Old St. Andrews



Donald McMaster



Donald MacMaster


Aug 3/1893
Donald MacMaster registered at Algonquin.


June 14/1900
Mr. Donald MacMaster, the distinguished Queen’s Counsel of Montreal, will tenant “Rose bank,” this season, with his family. Mr. and Mrs. MacMaster and their little family are no stranger to SA, having spent several summers here. Mr. MacMaster has recently acquired a building lot in SA, and it is possible that one result of his visit this season will be the erection of a summer home thereon.


Nov 22/1900
New Summer Homes
The work of erecting Mr. Donald MacMaster’s summer home at the eastern end of King Street is proceeding apace. The foundation walls are almost finished, and the lumber for the superstructure is being place don the ground. This cottage will also be ready for occupation the coming summer.


Jan 31, 1901
Distinguished Visitors in Town
Sir William Van Horne, Viscount Dunluce (nephew of Lady Minto [Governor General’s wife]), Donald MacMaster, K. D., Mr. William Hope and Mr. Finley, architect, of Montreal, came to St. Andrews on Tuesday in the private car Saskatchewan. The party drove to Minister’s island, where Sir William inspected his property. Afterwards, they looked over the site of Mr. Hope’s summer cottage and examined Mr. MacMaster’s new summer residence. Sir William stated that he had some additions to his present buildings on the island in contemplation. Mr. MacMaster expressed himself well pleased with the appearance of his cottage and with the character of the work being performed by Mr. Robert Stevenson, who has the contract for its erection. The party returned to Montreal the same afternoon.


March 28/1901
Montreal parties are negotiating for the purchase of lots of land near Mr. Donald MacMaster’s new summer cottage.


April 25/1901
Our Summer Cottages
12. Donald MacMaster, K. C., and family, Montreal, new cottage King St. extension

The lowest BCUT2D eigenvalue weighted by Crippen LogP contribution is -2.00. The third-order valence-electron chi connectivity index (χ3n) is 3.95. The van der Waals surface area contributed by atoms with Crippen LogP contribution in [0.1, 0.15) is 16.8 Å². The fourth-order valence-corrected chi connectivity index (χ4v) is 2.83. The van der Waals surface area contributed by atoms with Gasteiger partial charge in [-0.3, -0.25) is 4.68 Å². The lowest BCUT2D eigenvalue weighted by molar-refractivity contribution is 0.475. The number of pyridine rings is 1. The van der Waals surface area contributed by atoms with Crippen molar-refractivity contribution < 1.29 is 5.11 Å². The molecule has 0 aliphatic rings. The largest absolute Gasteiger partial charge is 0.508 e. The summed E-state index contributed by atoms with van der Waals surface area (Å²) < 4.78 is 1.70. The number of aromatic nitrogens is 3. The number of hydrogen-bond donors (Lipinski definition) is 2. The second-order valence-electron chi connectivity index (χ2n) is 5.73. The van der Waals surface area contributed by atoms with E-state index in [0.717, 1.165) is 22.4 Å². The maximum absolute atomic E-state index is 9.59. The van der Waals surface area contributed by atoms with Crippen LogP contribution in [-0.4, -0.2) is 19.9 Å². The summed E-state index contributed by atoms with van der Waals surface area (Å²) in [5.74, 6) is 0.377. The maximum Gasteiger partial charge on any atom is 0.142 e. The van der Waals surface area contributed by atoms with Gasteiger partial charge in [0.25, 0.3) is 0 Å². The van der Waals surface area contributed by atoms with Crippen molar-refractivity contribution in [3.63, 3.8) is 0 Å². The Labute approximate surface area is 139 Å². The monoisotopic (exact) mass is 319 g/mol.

June 6/1901
Canadian Salt Combine
New Summer Cottages
Two Handsome Dwellings to Open This Season
Donald MacMaster, K. C., and Mr. Wm. Hope, of Montreal, Owners
Slowly but none the less surely the cottage population of St. Andrews is increasing. This season will witness the opening of two handsome summer dwellings, both of which belong to Montreal people.
            That of Donald MacMaster, the celebrated King’s Counsel, of Montreal, occupies a position at the eastern extremity of King St. and besides commanding a full view of that pleasant avenue opens out a prospect of the bay and the surrounding country to the eastward that is charming in the extreme.
            The cottage itself is a marvel of beauty and of architectural skill. One of the mot noticeable features about it is its broad verandah, which runs around the greater part of the building. This verandah is ten feet wide for the greater distance, but on the east there is a bay in it which extends out sixteen feet.
            The main entrance is on King St. Passing through a large porch and vestibule with a cloak room on the left of the latter, one enters the hall, 9 x 18 feet. To the right of the hall, on the south-western corner, is the library, a spacious room, 16 x 18 feet, which has an opening out on the verandah. The adjoining room, which will be used as a drawing room, is 16 x 14 feet. It also has an exit on the verandah. At the extremity of the hall is the “ingle nook,” with a massive fireplace.
            On the King St. side, to the left of the entrance, is a bedroom 13 x 12 feet, with a comfortable and thoroughly equipped bath room immediately in its rear. On the opposite side of the house, facing the east, is the dining room, 14 x 19 feet. From the dining room on passes into the serving room 12 x 10 feet, and from there to the kitchen, which is 12 x 17 feet. In the rear of the kitchen is another verandah, with a room on either side for fuel and larder.
            There are two stairways leading to the second floor, the main stair rising from the hall, while the other is further in the rear, with a passageway from the hall 3 feet wide.
            On the second floor, facing the south, are two large bedrooms, the one on the farther side of the building opening out on to a bayed balcony. These rooms are 16 x 15 feet and 16 x 14 feet. There is a large closet attached to each. The upstairs hall is 9 x 16 feet. At its western end there is a charming little boudoir, which has an exit on a balcony facing the town. Besides the bedroom already mentioned, there are three other bedrooms on the second floor, with two sleeping rooms in the rear for the servants. There are also a linen room, closet and bathroom on this floor, conveniently located.
            The building is supplied with fireplaces and means of heating.
            Mr. Robert Findlay, of Montreal, was the architect of the building. Mr. Robert Stevenson, of SS, was the contractor for its erection. He has done his work well and has been ably assisted by the men under him. The plumbing is the work of Maguire, of Toronto, and is of a very complete character. A. A. Laflin, of SS, has done the painting, and Howard Allen, of SG, the plastering. The grading of the grounds around the cottage is being performed by P. J> MacNamara, the well known landscape gardener of St. Stephen.